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The Video Show: One Minute With Jordan Eberlein

How does the co-owner of Paperboys make people’s special days even more so?

According to the wedding planning website The Knot, “a videographer combines the skills of a documentary filmmaker with the eyes of a movie director” to capture the big day. A quick look at the videographer vendor page on the website shows there are 183 listings for wedding videographers in the Washington, D.C. area. Who knew?

Filmmakers Simon Cook and Jordan Eberlein, co-owners of Paperboys, will delve into ways to grow a sustainable wedding videography business in this competitive field during their presentation “Stop Acting Like a Videographer” at The Video Show, a two-day event in Washington, Dec. 4–5. Attendees will also get their take on video vs. cinema and what they’ve learned about equipment and camera choice.

The Video Show caught up with Eberlein for just a minute ahead of the show.

The Video Show: You’ve been making wedding videos together for quite a while now. How did you settle on a combined Paperboys “style,” and was it difficult to mesh together your individual techniques?

Jordan Eberlein: I wanted to make wedding videos a la Wes Anderson, but, as Simon would argue, that’s not what most people are looking for in a wedding highlight film. He was right. Since most weddings within a given culture follow a similar progression and usually contain the same key events, he worked out a super-effective editing formula. The formula uses parallel narratives throughout and capitalizes on each musical swell in a song. When the cuts perfectly mesh with the crescendos, dips and bridges of a song, it’s the stuff of goosebumps and misty eyes. Finding a formula that works has been a critical factor for our business in terms of efficiency and consistency in quality/punch/epicness. For the last five years, it’s been a matter of refining the structure and tailoring the edits in subtle ways to the particular couple and their culture.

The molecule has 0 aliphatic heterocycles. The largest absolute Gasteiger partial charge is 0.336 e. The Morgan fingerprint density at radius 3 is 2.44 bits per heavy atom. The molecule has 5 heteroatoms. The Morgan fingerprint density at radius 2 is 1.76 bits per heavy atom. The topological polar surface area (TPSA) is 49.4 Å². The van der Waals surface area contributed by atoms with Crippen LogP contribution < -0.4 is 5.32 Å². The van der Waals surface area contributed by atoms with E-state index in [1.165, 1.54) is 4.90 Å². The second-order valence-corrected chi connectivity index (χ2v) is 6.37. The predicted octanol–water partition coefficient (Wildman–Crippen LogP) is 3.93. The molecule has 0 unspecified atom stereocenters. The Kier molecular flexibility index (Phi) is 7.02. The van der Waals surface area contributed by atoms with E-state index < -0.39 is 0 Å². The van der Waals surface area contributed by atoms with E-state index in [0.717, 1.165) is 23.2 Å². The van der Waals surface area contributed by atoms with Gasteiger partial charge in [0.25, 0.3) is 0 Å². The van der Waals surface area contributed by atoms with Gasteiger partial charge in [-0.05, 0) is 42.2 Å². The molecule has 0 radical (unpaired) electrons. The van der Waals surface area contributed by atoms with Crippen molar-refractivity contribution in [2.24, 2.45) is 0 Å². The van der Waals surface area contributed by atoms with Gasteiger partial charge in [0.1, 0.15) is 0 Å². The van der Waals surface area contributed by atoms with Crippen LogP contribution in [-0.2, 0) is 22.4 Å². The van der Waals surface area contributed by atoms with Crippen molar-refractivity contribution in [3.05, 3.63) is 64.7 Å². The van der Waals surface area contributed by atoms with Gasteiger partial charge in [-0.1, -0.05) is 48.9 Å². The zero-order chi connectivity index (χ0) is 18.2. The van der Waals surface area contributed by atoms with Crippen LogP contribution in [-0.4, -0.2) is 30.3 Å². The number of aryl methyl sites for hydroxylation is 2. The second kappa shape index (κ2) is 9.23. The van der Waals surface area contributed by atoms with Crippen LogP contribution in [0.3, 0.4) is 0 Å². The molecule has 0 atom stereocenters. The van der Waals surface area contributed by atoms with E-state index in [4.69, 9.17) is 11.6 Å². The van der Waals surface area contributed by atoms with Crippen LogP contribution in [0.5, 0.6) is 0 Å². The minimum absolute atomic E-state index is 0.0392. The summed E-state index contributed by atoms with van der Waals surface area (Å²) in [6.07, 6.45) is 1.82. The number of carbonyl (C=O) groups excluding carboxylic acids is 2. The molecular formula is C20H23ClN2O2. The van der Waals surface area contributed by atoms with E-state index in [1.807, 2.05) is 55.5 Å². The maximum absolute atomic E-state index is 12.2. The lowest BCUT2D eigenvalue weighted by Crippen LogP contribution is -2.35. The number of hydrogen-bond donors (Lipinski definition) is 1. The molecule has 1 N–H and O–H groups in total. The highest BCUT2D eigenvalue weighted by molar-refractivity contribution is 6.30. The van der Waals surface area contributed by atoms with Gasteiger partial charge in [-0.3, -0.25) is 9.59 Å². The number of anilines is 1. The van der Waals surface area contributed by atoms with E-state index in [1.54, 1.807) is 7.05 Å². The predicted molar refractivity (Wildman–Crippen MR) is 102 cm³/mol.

TVS: You shoot weddings using movie-style kit. Why do you choose to go so high-end with it and how does your choice of equipment affect the look and feel of the films you produce?

JE: Shooting weddings with heavy cinema cameras (we shoot with the URSA Mini Pro) that require heavy V-mount bricks for power does two things: One, chronic back pain. Two, an unrivaled cinematic look and killer dynamic range. I’ve seen some awesome wedding films shot on Sony and Cannon. But for us, the log mode that Blackmagic offers and the dynamic range on its larger cameras, gives our image a certain depth and tons of room in post to create precisely the look we want. We’re going for a classic, filmic look and these cameras and lenses help us achieve precisely that. While a custom LUT can go a long way on DSLR and even footage captured with other mirrorless systems, we’ve found the dynamic range to be well-worth the extra cost and weight.

The Video Show will feature more than 100 sessions on nine presentation stages, as well as a dedicated screening room, demo areas, streaming studio and dynamic exhibit floor. Want to hear more about this topic? Visit the The Video Show website to learn more and register.

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